Get started with Google Analytics Metrics
Google Analytics collects a whole host of data that can be overwhelming at times, and often it’s hard to know where to start crunching the numbers in order to improve your website. Knowing where to look and what to look for can help improve the performance of your website. We’re going to show you two key metrics to start with when analysing your Google Analytics account:
What is it?
Bounce rate is the percentage of visitors to a particular website who navigate away from the site after viewing only one page. A high bounce rate is an indication that certain pages on your site are inaccurate in terms of their content.
Generally speaking, a ‘good’ overall bounce rate would range anywhere between 30-50%. Anything above that would suggest there is an issue that needs closer analysis.
Where do you find pages with the highest bounce rate?
Make sure you have a decent enough time scale in order to get an accurate set of data (a minimum of 3 months should do the trick).
In Google Analytics, navigate to Behaviour > Site Content > All Pages.
Then click on the bounce rate column to filter from high to low. To weight the data by highest bounce and page views, go to Sort Type and selected ‘Weighted’ from the drop down list.
It’s quite normal to see a high bounce rate on your blog posts, as they may have answered the question the searcher was looking for. Instead, prioritise pages with high sessions (over 100) that are within the main structure of your website – keeping in mind pages that you know are important to your website.
What do you do with the data?
Firstly, there could be lots of reasons as to why the bounce rate is so high. Key things to analyse would be:
Slow loading time
Poor design & usability
No calls to action
Check your competitors’ sites – is their page more compelling than yours, or does it provide more value?
If one or more of these issues are present, you should spend time testing each one and measure the result.
The loading times of your web pages are a hugely important factor in how successful your website will be, and often, this is the most overlooked metric. A recent study by Amazon identified that one second could cost amazon 1.6 Billion in sales.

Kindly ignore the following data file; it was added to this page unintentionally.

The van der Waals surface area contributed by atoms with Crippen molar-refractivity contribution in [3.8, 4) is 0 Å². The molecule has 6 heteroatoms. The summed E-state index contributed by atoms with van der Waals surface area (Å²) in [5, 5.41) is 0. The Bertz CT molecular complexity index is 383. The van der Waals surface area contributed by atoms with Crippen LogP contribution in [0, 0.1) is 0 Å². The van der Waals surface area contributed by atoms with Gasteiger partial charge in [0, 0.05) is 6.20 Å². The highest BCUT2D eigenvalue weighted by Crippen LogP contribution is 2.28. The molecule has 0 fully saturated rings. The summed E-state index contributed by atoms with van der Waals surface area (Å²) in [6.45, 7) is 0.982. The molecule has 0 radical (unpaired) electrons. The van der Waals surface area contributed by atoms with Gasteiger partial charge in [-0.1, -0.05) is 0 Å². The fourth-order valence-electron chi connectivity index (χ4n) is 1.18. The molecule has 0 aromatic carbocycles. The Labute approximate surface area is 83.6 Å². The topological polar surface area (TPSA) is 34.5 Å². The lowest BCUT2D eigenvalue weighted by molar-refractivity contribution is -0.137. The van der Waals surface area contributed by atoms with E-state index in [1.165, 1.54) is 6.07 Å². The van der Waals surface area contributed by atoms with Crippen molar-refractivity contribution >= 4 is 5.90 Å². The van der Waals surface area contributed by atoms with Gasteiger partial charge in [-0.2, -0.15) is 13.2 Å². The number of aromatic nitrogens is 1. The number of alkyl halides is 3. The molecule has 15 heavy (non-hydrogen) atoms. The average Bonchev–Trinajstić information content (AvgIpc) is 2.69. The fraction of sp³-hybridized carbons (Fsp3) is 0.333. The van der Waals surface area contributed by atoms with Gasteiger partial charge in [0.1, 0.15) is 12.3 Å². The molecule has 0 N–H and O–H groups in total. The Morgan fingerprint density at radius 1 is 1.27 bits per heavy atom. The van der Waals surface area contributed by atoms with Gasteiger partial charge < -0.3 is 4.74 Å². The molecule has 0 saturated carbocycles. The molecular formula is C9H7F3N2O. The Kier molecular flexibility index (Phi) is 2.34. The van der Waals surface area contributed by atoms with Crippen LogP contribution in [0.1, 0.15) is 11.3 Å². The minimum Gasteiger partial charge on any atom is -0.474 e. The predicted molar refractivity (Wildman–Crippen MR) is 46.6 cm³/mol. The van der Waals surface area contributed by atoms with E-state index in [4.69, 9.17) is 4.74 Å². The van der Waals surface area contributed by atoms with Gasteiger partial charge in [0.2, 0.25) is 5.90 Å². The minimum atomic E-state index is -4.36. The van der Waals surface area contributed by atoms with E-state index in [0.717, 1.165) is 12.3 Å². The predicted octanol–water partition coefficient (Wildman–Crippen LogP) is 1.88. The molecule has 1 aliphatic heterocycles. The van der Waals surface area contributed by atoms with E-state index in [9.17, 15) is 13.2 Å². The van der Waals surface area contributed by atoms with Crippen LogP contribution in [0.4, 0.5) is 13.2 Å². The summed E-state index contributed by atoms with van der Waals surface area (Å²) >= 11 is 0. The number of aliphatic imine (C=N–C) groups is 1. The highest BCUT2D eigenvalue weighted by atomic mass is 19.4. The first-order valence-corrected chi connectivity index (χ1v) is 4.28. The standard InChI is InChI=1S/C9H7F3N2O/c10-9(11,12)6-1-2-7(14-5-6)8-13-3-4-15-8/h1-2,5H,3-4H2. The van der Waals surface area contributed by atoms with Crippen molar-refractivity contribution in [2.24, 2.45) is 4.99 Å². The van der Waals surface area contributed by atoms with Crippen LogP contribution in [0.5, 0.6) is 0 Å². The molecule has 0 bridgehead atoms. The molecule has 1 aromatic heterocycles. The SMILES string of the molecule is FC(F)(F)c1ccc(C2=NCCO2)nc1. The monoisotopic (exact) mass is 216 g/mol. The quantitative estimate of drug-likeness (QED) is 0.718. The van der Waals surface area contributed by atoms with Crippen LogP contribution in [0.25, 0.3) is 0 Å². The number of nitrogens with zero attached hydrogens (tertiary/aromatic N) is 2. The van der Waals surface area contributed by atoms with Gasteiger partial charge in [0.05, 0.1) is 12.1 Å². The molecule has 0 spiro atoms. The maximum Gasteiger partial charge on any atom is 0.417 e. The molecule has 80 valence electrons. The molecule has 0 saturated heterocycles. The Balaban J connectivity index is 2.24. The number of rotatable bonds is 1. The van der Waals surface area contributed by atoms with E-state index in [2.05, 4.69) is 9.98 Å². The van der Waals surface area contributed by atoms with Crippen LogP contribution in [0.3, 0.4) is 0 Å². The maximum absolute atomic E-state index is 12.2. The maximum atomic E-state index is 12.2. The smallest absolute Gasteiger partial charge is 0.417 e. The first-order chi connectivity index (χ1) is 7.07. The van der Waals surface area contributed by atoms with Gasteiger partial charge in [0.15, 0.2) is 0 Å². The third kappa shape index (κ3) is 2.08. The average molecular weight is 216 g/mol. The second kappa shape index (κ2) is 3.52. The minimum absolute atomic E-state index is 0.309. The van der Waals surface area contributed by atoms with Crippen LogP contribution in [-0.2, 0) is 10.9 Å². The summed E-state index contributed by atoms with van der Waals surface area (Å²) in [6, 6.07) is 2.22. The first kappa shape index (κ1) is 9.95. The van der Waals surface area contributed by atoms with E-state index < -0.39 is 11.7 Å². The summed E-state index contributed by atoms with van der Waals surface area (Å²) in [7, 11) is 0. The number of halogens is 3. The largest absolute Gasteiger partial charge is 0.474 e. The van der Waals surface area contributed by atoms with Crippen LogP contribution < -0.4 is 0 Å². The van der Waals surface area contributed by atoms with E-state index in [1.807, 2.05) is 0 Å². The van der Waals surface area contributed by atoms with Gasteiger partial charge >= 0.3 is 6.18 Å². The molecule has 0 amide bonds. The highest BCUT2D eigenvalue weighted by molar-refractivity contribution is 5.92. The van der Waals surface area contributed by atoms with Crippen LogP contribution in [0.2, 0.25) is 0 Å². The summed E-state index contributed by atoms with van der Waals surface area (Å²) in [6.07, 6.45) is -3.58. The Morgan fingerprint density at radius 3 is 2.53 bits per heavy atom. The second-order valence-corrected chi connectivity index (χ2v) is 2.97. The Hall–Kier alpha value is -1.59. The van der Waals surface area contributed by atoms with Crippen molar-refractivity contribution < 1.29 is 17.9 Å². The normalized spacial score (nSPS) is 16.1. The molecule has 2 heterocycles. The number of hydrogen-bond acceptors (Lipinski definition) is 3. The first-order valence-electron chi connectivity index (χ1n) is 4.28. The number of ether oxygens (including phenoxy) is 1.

Where do you find the slowest pages?
Navigate to Behaviour > Site Speed
In here are 4 different sections:
Overview – This is a brief overview of the average load time, redirection times, and connection and server response time.
Page Timings – This shows you the average load time of each of your website’s pages, ranked by the number of page views.
Speed Suggestions – This allows you to see suggestions of how you can speed up each individual web page.
User Timings – Shows you the loading time of different kinds of users using different devices.
The best place to start is the overview page, as load times in general can differ between industries – initially, you should compare yours to 2-3 of your top competitors’ websites, and ones you know are good from a design/usability point of view. You can use tools like Pingdom to compare with other websites. This will give you a good benchmark on what the average load time should be.
You should then go to Page Timings, and any pages that are slower than the website’s average should be the priority to improve. For suggestions on how to improve, go to the Speed Suggestions tab.
Analysing data from your website is important to the success of your website. Why not contact us for a chat, if you’re looking to improve your websites’ performance.
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Written by Ewan Burkinshaw
Digital marketing manager Ewan is behind all SEO strategy and works tirelessly to help clients achieve significant organic growth.
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